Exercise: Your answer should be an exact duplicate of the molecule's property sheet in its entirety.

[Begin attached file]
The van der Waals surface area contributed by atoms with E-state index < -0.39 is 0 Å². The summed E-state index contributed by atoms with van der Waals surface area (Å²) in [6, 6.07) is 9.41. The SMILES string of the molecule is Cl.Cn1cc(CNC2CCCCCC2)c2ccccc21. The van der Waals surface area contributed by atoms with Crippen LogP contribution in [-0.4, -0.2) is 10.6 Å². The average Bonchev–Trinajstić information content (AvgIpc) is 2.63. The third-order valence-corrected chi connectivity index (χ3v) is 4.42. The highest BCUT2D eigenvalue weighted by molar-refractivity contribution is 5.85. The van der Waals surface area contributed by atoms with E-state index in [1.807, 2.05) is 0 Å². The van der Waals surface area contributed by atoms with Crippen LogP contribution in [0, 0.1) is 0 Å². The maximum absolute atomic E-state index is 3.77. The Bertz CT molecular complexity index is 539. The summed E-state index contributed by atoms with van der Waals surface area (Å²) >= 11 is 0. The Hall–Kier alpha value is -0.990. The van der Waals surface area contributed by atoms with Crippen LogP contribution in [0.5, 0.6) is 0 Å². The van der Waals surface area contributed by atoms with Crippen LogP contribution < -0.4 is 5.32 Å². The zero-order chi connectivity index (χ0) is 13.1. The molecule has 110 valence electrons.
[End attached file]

The van der Waals surface area contributed by atoms with E-state index < -0.39 is 0 Å². The summed E-state index contributed by atoms with van der Waals surface area (Å²) in [6, 6.07) is 9.41. The SMILES string of the molecule is Cl.Cn1cc(CNC2CCCCCC2)c2ccccc21. The van der Waals surface area contributed by atoms with Crippen LogP contribution in [-0.4, -0.2) is 10.6 Å². The average Bonchev–Trinajstić information content (AvgIpc) is 2.63. The third-order valence-corrected chi connectivity index (χ3v) is 4.42. The highest BCUT2D eigenvalue weighted by molar-refractivity contribution is 5.85. The van der Waals surface area contributed by atoms with E-state index in [1.807, 2.05) is 0 Å². The van der Waals surface area contributed by atoms with Crippen LogP contribution in [0, 0.1) is 0 Å². The maximum absolute atomic E-state index is 3.77. The Bertz CT molecular complexity index is 539. The summed E-state index contributed by atoms with van der Waals surface area (Å²) >= 11 is 0. The Hall–Kier alpha value is -0.990. The van der Waals surface area contributed by atoms with Crippen LogP contribution in [0.5, 0.6) is 0 Å². The van der Waals surface area contributed by atoms with Crippen LogP contribution < -0.4 is 5.32 Å². The zero-order chi connectivity index (χ0) is 13.1. The molecule has 110 valence electrons.